I mentioned in an earlier post that there was a little change in the kayak trip. That change is that there is another person on this planet foolish enough to undertake the kayak trip I laid out, so I will have a paddling partner. After having rolled solo for the last three and a half years it will be a welcome change to have a partner in crime...or we will kill one another within a week. It’s a coin toss.

I will be joined by my good buddy Kobie Rhodes that, well, where to start? He was born in the UK, lived a majority of his life in New Zealand, made his way across the Tasman Sea to live in Australia for three years before settling in Singapore…for now. His place in Singapore also served as my home base for my travels through Asia. Thanks Kob.

As far as Kobie’s adventure travel resume is concerned, I couldn’t fit it all in here, but his last three major trips were: a bike ride from Anacortes, WA to Bar Harbor, ME, mountain biking from Canada to Mexico along the Continental Divide Trail and hiking the length of New Zealand. Kobie has been chronicling his adventures on his website: Kobie will also have his take of our adventure posted here.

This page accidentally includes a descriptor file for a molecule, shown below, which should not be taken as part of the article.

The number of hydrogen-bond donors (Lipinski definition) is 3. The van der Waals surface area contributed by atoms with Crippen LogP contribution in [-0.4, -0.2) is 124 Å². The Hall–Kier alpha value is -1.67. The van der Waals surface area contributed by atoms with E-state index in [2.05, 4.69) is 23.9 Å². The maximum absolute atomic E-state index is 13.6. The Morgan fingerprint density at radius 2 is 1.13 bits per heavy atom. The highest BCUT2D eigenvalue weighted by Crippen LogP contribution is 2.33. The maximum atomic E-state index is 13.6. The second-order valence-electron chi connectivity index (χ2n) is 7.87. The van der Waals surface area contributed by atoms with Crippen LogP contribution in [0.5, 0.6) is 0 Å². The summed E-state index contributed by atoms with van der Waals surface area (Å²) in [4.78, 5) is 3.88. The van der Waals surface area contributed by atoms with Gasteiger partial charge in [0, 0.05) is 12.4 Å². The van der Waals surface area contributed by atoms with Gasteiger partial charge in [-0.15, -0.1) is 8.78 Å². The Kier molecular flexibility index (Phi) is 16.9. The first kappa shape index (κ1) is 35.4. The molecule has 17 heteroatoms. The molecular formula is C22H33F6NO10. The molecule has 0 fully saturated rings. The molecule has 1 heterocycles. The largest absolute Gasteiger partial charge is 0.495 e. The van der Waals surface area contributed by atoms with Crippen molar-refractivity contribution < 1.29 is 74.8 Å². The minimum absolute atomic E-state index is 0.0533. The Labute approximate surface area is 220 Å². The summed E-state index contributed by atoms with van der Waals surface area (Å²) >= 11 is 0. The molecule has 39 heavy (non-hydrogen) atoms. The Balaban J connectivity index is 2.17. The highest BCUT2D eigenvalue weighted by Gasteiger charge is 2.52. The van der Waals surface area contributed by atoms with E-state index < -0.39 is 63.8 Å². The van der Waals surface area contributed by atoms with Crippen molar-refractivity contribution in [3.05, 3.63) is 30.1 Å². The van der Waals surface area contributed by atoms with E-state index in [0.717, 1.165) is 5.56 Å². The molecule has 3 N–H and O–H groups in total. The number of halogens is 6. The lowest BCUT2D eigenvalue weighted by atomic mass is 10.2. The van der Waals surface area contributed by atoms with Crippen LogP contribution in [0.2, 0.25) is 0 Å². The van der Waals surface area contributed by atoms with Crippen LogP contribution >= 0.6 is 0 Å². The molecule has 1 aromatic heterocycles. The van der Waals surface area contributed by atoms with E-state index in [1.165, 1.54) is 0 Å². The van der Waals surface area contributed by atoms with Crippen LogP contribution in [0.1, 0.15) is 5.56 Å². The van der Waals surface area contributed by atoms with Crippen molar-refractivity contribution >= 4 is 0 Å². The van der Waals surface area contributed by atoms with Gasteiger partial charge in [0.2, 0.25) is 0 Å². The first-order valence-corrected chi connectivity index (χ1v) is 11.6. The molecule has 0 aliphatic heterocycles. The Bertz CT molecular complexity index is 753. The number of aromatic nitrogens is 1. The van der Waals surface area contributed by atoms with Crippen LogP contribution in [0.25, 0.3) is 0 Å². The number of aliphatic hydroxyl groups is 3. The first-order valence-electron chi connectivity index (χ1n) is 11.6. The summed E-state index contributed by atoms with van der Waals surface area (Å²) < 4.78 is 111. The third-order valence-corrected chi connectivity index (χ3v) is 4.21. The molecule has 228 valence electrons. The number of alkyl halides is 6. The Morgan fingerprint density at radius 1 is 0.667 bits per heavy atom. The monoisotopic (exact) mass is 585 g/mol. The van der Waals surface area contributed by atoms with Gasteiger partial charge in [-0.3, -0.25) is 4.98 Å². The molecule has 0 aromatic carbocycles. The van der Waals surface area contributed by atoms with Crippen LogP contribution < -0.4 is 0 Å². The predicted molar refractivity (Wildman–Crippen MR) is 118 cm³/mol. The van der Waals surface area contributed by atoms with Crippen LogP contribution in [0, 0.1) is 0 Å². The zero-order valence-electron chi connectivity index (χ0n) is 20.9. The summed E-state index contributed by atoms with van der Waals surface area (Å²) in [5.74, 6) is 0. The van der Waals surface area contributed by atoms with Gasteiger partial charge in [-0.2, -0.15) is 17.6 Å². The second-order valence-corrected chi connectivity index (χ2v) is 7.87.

Kobie is also a dive instructor, climber, firearms expert and filmmaker (so expect a movie of this trip).

I will be meeting Kobie in Winnipeg on the 27th to equip ourselves before setting out a couple of days later. Stay tuned

Saturday, August 16, 2008


The second half of my R&R included a trip to South Carolina to visit my dad. The biggest problems I have there is that I eat and drink far too much and don’t always get enough exercise. I attempted to go for a run, but given my leg injury, it didn’t go well.

Fortunately for me, Tropical Storm Fay made a left turn instead of shooting straight up the coast to South Carolina. That left me with blue skies and an opportunity to do some paddling. I packed a lunch, rented a kayak and paddled the Waccamaw River. It felt great to get out on the water despite the mercury pushing the mid 90’s. I haven't done nearly as much training for the kayak trip as I had for my two previous trips, but an easier start will make up for that.

Sunday, August 10, 2008

Lobster Diving

From Vermont, Matt and I motored over to Massachusetts to meet up with his cousin who organized the diving. I have done quite a bit of SCUBA diving and have an advanced certification, but most of the time when I dive the water temperature is in the 70’s; not so much in Massachusetts.